at 05:06 PM

right. this is why i think it is probably not a good idea to avoid sat fats altogether. i think eating some sat fats is a very good thing to do. maybe 60% high fat Paleo is not necessary (maybe not detrimental either though) but I think at least eating some sat fat is a good thing to do so that your body can keep healthy cell walls.

21fd060d0796fdb8a4a990441e08eae7

(24543)

on September 13, 2011
at 08:17 PM

Cliff- eating "carbs that turn into sat fat" and eating "sat fat" are not the same thing, no? Two isocaloric diets, with one having some saturated fat replaced by carbs, would provide less saturated fat to cell membranes because some of the carb would be used to produce glycogen and fuel brain/stuff. The above paper simply shows that membrane composition differs significantly between diets with different fatty acid ratios, which is an internal link between added saturated fat and membrane changes. See the last line I wrote "although this was not direct addressed..." Is that logic off?

8a3fdcbbec724506de15c14bb6271264

(435)

on September 14, 2011
at 02:09 AM

I thought the body pulls cholesterol from the blood into cell membranes when they become too fluid. Cholesterol gives it rigidity. In fact, isn't this how the conventional wisdom of eating PUFAs to lower cholesterol works? The PUFAs go and make the membrane too fluid and serum cholesterol is "lowered" because it's being pulled into these membranes to give them rigidity (make them less fluid).

7
Medium avatar

on September 13, 2011
at 04:19 PM

The human body very rarely creates fat from carbohydrates as it is an inefficient process. Fats of many lengths can be created via fatty acid synthase as it adds two carbons from acetyl CoA at a time. I suppose that acetyl CoA could originally come from carbs...

What's far more common however is a switch in mitochondrial energy substrate brought about by a glucose-(and amino acid to a lesser extent)induced insulin spike, which inhibits lipolysis via HSL. Under normal fasted circumstances, muscle mitochondria are fueled by our rather large stores of energy as fat, but in the fed state we shift to glucose as a fuel. The net result is that we are releasing and burning less fat from our adipocytes when we eat carbohydrates especially during times of greater activity. It may simply be semantics since the result is the same, but I think it's an important point.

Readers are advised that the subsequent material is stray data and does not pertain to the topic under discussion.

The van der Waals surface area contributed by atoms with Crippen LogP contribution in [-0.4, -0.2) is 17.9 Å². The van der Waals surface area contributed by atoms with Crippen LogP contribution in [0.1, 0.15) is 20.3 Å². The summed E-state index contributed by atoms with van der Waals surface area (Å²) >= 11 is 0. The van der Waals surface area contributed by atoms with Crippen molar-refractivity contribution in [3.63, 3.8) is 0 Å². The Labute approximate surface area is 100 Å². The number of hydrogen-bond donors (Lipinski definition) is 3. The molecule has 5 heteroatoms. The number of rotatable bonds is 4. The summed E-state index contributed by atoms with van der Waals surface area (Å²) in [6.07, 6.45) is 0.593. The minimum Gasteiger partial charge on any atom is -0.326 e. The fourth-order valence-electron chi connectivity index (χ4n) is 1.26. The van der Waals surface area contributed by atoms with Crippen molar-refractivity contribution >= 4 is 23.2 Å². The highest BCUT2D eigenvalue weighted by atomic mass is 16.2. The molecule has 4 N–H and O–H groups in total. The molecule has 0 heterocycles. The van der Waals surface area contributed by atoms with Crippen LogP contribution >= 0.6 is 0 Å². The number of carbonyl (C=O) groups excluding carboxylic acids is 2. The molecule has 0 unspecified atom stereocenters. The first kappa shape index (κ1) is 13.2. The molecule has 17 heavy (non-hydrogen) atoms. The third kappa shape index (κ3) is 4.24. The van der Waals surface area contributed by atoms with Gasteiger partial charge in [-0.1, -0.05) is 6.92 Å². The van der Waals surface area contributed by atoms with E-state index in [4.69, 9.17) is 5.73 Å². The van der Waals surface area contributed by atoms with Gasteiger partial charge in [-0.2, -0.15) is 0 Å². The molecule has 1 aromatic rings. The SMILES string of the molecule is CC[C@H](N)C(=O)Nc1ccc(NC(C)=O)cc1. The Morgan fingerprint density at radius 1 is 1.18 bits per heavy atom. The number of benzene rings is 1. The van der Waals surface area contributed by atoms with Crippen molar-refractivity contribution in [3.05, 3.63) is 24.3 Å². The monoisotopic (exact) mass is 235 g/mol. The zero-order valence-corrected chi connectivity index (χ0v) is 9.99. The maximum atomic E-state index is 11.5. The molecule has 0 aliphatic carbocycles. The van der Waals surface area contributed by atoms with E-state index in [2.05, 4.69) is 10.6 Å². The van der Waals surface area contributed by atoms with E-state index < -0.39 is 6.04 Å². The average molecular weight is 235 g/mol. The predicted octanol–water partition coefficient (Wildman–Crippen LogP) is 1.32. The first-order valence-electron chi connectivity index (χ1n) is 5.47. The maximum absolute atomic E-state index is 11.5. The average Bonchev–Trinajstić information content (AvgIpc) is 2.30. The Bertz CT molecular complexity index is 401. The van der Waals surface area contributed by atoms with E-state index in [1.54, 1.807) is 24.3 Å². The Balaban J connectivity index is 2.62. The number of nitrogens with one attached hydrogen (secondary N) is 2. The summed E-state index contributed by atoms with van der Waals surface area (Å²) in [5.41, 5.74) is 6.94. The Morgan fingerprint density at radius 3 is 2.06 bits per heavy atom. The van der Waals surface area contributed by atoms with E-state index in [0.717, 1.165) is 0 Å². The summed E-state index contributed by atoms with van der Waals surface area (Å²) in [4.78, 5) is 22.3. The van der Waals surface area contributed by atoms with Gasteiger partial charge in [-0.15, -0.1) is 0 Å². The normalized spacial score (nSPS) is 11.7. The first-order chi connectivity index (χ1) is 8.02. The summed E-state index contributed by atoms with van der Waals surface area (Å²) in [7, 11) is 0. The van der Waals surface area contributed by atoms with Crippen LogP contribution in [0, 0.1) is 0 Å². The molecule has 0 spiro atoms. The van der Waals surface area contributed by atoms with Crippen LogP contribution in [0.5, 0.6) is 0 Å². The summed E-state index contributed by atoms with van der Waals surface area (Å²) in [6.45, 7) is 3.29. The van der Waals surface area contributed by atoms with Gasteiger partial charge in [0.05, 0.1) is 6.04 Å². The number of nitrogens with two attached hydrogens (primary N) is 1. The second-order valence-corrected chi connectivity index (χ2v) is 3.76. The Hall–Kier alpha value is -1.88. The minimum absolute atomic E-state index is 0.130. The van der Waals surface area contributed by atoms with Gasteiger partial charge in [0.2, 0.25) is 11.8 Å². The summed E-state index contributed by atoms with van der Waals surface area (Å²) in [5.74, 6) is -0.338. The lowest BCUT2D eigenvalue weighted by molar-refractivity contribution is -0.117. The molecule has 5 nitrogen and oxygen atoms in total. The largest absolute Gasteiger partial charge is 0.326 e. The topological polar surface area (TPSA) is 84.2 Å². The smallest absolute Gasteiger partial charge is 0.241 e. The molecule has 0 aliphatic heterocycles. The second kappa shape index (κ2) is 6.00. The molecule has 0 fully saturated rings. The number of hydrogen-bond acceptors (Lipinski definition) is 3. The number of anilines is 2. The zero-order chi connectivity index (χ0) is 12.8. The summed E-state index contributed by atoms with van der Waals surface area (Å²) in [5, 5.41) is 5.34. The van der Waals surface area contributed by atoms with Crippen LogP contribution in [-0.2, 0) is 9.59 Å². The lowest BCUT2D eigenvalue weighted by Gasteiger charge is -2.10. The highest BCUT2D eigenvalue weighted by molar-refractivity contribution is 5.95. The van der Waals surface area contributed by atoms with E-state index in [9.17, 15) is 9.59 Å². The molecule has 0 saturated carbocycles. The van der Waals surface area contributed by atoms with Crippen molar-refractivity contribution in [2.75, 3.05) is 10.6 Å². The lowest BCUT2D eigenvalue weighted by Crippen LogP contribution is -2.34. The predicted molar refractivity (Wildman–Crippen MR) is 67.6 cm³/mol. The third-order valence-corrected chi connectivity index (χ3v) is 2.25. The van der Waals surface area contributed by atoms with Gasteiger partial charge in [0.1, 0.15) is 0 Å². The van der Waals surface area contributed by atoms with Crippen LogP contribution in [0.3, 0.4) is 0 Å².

I personally don't believe that saturated fat is a necessary dietary component in the same way that DHA/AA are because we have such huge stores of it that we are releasing constantly into the bloodstream and can manufacture in our cells.

Af1d286f0fd5c3949f59b4edf4d892f5

(18472)

on September 13, 2011
at 04:29 PM

yep. great points. and while sat fats might not be *necessary*, avoiding is also not necessary. also, there are different types of sat fats, of course. dairy is rich in palmitic acid. beef fat is more stearic acid. a lot of people think all sat fat is the same when it's not. i know you know this travis. I'm just adding some thoughts onto your comments.

Medium avatar

(39831)

on September 13, 2011
at 05:22 PM

For a weight stable person, eating a significant portion of your diet as saturated fat is fine, but if one is attempting to decrease body fat, going nuts with a high SFA intake is a big risk.

Medium avatar

(39831)

on September 13, 2011
at 07:31 PM

It's definitely possible to create a net lipolysis with a very high saturated fat intake, but fat is simply so nutrient dense that a leptin-resistant person would not get as much satiety as expected and could easily eat their way to lipogenesis or at least weight stasis. The typical concomitant lowering of carbohydrate intake results in lower insulin (if there aren't hyperinsulinemia problems) and a constant release of FFAs. These must be met with activity to consume them, however, or they will just be recycled back into the adipocytes.

Af1d286f0fd5c3949f59b4edf4d892f5

(18472)

on September 13, 2011
at 07:18 PM

Travis, how come people can lose weight so well on high SFA diets? Not challenging you per se, just wondering.

77877f762c40637911396daa19b53094

(78467)

on September 14, 2011
at 11:20 AM